The risk of stroke was about 23% lower in the 6 months following a flu shot, regardless of the patient’s age, sex, or underlying health conditions.
“There is an established link between upper respiratory infection and both heart attack and stroke. This has been very salient in the past few years throughout the COVID-19 pandemic,” study author Jessalyn Holodinsky, PhD, a stroke epidemiologist and postdoctoral fellow in clinical neurosciences at the University of Calgary (Alta.) told this news organization.
“It is also known that the flu shot can reduce risk of heart attack and hospitalization for those with heart disease,” she said. “Given both of these [observations], we thought it prudent to study whether there is a link between vaccination for influenza and stroke.”
The study was published in the Lancet Public Health.
Large effect size
The investigators analyzed administrative data from 2009 through 2018 from the Alberta Health Care Insurance Plan, which covers all residents of Alberta. The province provides free seasonal influenza vaccines to residents under the insurance plan.
The research team looked for stroke events such as acute ischemic stroke, intracerebral hemorrhage, subarachnoid hemorrhage, and transient ischemic attack. They then analyzed the risk of stroke events among those with or without a flu shot in the previous 6 months. They accounted for multiple factors, including age, sex, income, location, and factors related to stroke risk, such as anticoagulant use, atrial fibrillation, chronic obstructive pulmonary disease, diabetes, and hypertension.
Among the 4.1 million adults included in the researchers’ analysis, about 1.8 million (43%) received at least one vaccination during the study period. Nearly 97,000 people received a flu vaccine in each year they were in the study, including 29,288 who received a shot in all 10 flu seasons included in the study.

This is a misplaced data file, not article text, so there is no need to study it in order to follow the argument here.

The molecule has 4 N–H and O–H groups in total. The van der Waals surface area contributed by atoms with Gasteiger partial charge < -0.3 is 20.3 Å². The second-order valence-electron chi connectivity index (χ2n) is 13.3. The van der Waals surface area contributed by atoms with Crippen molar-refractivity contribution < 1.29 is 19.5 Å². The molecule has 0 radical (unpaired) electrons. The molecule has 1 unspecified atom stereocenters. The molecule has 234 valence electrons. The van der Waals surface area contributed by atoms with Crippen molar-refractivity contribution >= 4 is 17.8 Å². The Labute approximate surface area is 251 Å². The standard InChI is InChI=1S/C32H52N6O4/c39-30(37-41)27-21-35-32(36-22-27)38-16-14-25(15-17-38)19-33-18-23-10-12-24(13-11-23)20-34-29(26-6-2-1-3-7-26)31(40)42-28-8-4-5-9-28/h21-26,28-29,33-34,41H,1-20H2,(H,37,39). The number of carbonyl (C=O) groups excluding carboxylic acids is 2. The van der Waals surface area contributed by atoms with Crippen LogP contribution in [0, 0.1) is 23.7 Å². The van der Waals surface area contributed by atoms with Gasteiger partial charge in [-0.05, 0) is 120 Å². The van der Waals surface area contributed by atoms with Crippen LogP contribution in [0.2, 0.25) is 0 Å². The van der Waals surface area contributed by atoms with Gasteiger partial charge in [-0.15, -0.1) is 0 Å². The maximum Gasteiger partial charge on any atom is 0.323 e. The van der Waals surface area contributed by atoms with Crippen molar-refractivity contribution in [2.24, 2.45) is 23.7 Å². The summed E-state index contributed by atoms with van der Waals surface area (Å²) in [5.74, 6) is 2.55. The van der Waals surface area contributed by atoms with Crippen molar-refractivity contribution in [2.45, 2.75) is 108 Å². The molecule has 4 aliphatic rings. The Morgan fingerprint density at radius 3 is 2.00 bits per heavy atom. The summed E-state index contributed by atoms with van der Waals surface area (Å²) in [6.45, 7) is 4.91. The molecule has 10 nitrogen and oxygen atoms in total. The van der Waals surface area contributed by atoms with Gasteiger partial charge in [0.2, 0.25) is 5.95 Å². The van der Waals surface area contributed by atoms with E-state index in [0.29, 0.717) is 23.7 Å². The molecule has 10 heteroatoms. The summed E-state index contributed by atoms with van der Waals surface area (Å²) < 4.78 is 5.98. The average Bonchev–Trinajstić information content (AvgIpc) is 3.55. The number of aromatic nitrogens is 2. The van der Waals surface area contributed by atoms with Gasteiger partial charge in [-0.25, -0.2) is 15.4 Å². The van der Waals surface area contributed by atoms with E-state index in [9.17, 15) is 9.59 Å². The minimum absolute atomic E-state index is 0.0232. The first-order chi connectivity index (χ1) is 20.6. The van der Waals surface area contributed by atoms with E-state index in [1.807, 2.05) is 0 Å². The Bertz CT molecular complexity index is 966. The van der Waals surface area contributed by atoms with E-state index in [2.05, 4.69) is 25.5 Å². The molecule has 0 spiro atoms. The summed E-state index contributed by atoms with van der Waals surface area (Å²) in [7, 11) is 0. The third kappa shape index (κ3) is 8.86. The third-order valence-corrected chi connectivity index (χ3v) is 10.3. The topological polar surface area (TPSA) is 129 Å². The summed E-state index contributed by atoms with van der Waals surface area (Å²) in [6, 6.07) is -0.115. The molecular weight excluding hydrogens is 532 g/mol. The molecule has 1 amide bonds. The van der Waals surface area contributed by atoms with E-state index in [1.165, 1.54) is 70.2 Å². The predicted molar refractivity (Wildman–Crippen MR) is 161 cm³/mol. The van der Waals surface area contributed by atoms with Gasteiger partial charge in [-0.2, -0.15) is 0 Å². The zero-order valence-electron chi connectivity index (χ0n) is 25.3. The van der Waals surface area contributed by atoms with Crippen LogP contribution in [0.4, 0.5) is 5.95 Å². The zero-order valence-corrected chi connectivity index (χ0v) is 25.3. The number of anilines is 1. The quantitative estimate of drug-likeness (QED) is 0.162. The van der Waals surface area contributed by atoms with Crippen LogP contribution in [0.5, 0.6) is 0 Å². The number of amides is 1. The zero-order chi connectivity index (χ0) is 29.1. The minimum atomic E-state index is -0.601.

About 38,000 stroke events were recorded, including about 34,000 (90%) first stroke events. Among the 10% of strokes that were recurrent events, the maximum number of stroke events in one person was nine.
Overall, patients who received at least one influenza vaccine were more likely to be older, be women, and have higher rates of comorbidities. The vaccinated group had a slightly higher proportion of people who lived in urban areas, but the income levels were similar between the vaccinated and unvaccinated groups.
The crude incidence of stroke was higher among people who had ever received an influenza vaccination, at 1.25%, compared with 0.52% among those who hadn’t been vaccinated. However, after adjusting for age, sex, underlying conditions, and socioeconomic status, recent flu vaccination (that is, in the previous 6 months) was associated with a 23% reduced risk of stroke.
The significant reduction in risk applied to all stroke types, particularly acute ischemic stroke and intracerebral hemorrhage. In addition, influenza vaccination was associated with a reduced risk across all ages and risk profiles, except patients without hypertension.
“What we were most surprised by was the sheer magnitude of the effect and that it existed across different adult age groups, for both sexes, and for those with and without risk factors for stroke,” said Dr. Holodinsky.
Vaccination was associated with a larger reduction in stroke risk in men than in women, perhaps because unvaccinated men had a significantly higher baseline risk for stroke than unvaccinated women, the study authors write.